_________________________
Remember, they normally wake up hungry, be there to serve them dinner.

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#3169636 - 10/31/18 11:10 PM Re: Bobcat [Re: colt p]
6mm06 Offline
PM senior

Registered: 07/31/05
Posts: 7547
Loc: USA

Exactly what Pruson and Larue mentioned. All my cats (11 total) have been taken during daylight hours, most in the evening but a couple in the morning and a couple around midday.

I have had good success with the Johnny Stewart rodent sound, and even called one up with a raccoon fight sound. That cat came on the run to get to the source of the sound.

Stay on stand a little longer than you might for coyotes or fox, play sounds continuously to keep a cat's interest and don't be afraid to mix up sounds. Keep movement to a minimum since cats seem to see and hear everything.

Happy hunting.


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#3169708 - 11/01/18 12:59 PM Re: Bobcat [Re: colt p]
GC Online
PM Junkie

Registered: 04/21/01
Posts: 16143
Loc: Missouri
Here is an excerpt I wrote for something else, hopefully it is helpful...

"Bobcats are beautiful and wondrous creatures. Cats like thick areas of brush near a water source. Brushy overgrown fields, swampy areas, cedar glades, pine thickets, creek bottoms, rocky bluffs, old ponds or lake edges are all prime places to find bobcats. They prey on all sorts of small animals including wild turkeys. At times bobcats may even include deer in their menu. The more common fare is rabbit, mice, squirrels, and any birds they can catch. Cats love birds! Theyíll pass up a fat rabbit for a stalk on a song bird. Hereís a tip - if you are a predator caller fast, high pitched birds sounds, or high pitched cottontail are prime cat sounds.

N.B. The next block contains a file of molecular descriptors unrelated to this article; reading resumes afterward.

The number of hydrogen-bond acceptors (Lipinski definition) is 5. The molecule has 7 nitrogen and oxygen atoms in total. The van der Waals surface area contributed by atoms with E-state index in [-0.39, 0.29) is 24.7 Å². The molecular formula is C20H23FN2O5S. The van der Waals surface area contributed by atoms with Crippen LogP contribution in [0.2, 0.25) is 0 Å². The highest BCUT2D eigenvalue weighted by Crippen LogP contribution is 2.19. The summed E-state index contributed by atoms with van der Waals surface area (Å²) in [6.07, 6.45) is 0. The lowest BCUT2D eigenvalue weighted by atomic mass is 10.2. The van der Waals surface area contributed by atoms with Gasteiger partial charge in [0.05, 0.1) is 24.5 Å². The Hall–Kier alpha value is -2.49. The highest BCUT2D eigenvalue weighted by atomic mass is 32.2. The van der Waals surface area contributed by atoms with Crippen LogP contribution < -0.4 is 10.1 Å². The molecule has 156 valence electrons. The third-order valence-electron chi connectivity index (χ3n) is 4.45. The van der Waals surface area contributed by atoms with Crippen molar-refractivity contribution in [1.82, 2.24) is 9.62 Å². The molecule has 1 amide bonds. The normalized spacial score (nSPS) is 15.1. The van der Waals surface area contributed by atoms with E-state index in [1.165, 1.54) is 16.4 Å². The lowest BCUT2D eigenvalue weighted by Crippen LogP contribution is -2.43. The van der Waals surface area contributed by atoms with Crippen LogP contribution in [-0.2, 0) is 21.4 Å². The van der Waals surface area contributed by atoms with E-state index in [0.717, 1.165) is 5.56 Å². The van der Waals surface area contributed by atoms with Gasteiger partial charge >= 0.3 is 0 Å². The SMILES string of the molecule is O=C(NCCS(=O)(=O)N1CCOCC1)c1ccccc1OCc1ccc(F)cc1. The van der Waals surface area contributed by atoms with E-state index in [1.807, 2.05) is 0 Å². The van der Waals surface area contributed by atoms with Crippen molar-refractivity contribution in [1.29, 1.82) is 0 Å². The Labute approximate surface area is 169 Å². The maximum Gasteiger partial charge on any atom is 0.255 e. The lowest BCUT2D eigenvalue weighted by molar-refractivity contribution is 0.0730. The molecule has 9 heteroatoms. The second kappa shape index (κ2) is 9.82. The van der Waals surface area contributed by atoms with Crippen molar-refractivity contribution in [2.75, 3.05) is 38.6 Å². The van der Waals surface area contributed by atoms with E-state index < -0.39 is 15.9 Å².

Bobcats have a short attention span and get distracted easily. They may be on the way to the call, but if the sound stops for too long and they see something else like a bird, theyíll often just wander off or sit down and quit coming in. Tip - donít have too long of a pause between series of calls if you are a caller.

Cats hunt most with their eyes and ears. Not to say bobcats completely ignore their nose, but Iíve had bobcats directly downwind and even though I know they had a snoot full of human scent, they never batted an eye. A coyote would have been long gone in that situation! Another tip - if you are a caller, a small moving decoy will help focus the cat away from you and tends to keep them fixed on the decoy. Anything that distracts the cat from you is an advantage. Something as simple as a small cluster of feathers tied into a low hanging bush fluttering in the breeze will do the job.

Cats are stalkers and may take a long time to get to a calling stand. Most coyotes are onto a stand within 15 - 20 minutes, but a cat may take as much as an hour. They are extremely hard to see when they stalk into a stand. They use all the available cover to get close. Iíve been diligently watching as I called and suddenly realized, ďOh crap, there is a cat!ď when some little something catches my eye from a tuft of tall grass, or from behind an old stump, log, or rocky outcropping. I never know how long theyíve been there before I actually saw them. Many a caller has stood up at the end of an hour long stand and jumped a bobcat that was right in front of them all along that they had never seen. Bobcats have phenomenal eyesight and will pick apart a stand as they creep in. Fidgeting around by the hunter has saved many a cat. You must sit still and not be moving or else your chances are very low. They will also hear the slightest rustle in the leaves or creak and bump from you and your gear. Quiet is important.